Inequality within those who Call for it the Loudest

~Written by  Mikael Ashorn (Contact:

Last March I had the chance to be part of a team representing our graduate program in the annual Emory Global Health Case Competition in Atlanta. We were given the not-so-easy task of transforming the World Health Organization (WHO) to the 21st century (

As we pondered this thrilling case among our group there was a lot of discussion around the fundamental core structure of the WHO and about the politics surrounding it. How could it serve better those in need – and as equally as possible? Among other things the WHO, as well as other United Nations (UN) branches, try to promote equity among the world's population. Health is listed as a fundamental human right, which everyone should have equal access to, already in the Universal Declaration of Human Rights in 1948. But do these large organizations promote equity also within their own system?

A Swiss newspaper writes ( on how the UN has started to save by using short-term consultants on a long-term basis. The Joint Inspection Unit (JIU) has already noted this negative trend. According to the JIU this trend creates inequality and a two-tier structure among the workers: consultants with next-to-none social benefits and full-time employees.

About half a year later I was attending Youth & Student UN-days in Finland. The theme was human rights. No one seemed to be talking about the equal rights of the employees within the UN. Among other presentations, I heard a former intern give a talk on how much she had learnt during her internship in the UN. However, in the same breath she spoke about how hard it was to make it through this unpaid internship financially.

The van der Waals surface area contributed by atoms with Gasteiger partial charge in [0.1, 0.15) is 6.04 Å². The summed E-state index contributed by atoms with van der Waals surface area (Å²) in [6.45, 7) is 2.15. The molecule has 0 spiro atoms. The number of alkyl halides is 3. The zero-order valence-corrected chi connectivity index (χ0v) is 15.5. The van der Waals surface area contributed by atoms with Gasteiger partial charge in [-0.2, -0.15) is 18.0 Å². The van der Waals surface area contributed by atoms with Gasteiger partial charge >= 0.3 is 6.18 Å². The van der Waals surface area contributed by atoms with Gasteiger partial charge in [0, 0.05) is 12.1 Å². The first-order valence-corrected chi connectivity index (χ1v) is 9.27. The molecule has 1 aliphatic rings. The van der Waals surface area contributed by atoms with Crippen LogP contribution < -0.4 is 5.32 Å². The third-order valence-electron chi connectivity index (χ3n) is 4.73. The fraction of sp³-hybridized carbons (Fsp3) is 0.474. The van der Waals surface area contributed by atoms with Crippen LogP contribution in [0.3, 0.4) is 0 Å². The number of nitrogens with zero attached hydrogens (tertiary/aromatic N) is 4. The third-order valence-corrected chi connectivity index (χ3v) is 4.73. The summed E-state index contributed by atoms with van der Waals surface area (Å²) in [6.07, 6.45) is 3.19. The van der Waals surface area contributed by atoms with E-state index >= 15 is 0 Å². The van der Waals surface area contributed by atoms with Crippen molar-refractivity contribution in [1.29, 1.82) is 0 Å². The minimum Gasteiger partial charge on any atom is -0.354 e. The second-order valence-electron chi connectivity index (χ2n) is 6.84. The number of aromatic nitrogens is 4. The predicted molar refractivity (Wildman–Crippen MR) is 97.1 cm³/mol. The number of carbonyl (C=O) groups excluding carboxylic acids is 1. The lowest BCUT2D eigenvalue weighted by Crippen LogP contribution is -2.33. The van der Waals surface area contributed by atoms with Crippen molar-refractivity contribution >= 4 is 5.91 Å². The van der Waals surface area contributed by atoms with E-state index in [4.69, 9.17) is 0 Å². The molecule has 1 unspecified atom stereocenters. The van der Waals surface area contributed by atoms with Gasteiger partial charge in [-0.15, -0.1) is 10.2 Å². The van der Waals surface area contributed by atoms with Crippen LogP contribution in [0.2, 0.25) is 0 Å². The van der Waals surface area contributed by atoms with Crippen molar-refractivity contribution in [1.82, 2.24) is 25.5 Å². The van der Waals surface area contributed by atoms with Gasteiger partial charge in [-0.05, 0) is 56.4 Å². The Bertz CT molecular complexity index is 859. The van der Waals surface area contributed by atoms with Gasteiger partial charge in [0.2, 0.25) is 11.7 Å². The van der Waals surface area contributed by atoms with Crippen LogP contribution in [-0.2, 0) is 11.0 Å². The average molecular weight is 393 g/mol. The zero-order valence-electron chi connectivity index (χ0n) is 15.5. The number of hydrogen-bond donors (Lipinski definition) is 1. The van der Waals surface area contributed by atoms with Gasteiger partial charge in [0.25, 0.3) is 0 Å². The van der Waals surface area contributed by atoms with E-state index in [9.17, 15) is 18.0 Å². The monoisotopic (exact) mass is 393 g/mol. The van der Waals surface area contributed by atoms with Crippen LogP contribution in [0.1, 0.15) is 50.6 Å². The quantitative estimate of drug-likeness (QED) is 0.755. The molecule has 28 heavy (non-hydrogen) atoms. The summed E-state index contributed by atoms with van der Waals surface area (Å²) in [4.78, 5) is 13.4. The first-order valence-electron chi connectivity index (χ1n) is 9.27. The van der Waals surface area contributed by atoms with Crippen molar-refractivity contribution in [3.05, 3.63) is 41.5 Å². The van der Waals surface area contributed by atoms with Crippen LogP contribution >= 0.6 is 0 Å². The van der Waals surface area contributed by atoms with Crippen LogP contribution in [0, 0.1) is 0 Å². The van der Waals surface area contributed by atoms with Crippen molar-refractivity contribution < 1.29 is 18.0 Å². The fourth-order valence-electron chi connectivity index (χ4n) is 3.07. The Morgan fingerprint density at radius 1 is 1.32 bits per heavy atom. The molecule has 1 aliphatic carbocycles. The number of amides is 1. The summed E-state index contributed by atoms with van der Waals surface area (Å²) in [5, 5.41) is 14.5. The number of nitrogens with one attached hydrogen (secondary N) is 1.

Yes – you heard me right. Unpaid.

The UN does not pay any of its interns, nor does it help them financially in any other way. Does this provide equal opportunities for everyone to participate? Brilliant students from developing countries already struggle with tuition fees more than students coming from more prosperous countries. However in this field of work a good education is usually not sufficient to land a job. All employers expect work experience, which is usually gained through internships.

Some organizations, like the International Federation of Red Cross and Red Crescent Societies (IFRC), seem to have noticed this. For instance the IFRC claims to be “an equal opportunity employer”. With almost identical competences required as for internships for the UN, they pay all the interns expenses as well as a nominal salary.

A Washington Post article claims, that poor kids who do everything right are still worse off than rich kids who do everything wrong ( They claim that this is because of the different opportunities they get in life. These are the kinds of differences the UN promotes with non-paid internships. My fellows and I from developed countries are fortunate enough to have social-networks that we can rely on during the internship without a salary. However others are not so fortunate.

When the JIU published its report, the UN responded that changing the systems is very much in their interest, as they “need to have the best people possible”. By continuing these unpaid internships, the UN not only creates inequality between candidates but also might rule out some very competent prospective employees, whom are not fortunate enough to be able to work unpaid.

As an employer, the UN seems to pay rather high salaries ( Could these be scaled back so that at the very least, interns' living expenses can be paid? This way, the UN would also be promoting equity within the organization. It would give more people the opportunity to get their careers kick-started through an internship, which future employers would appreciate.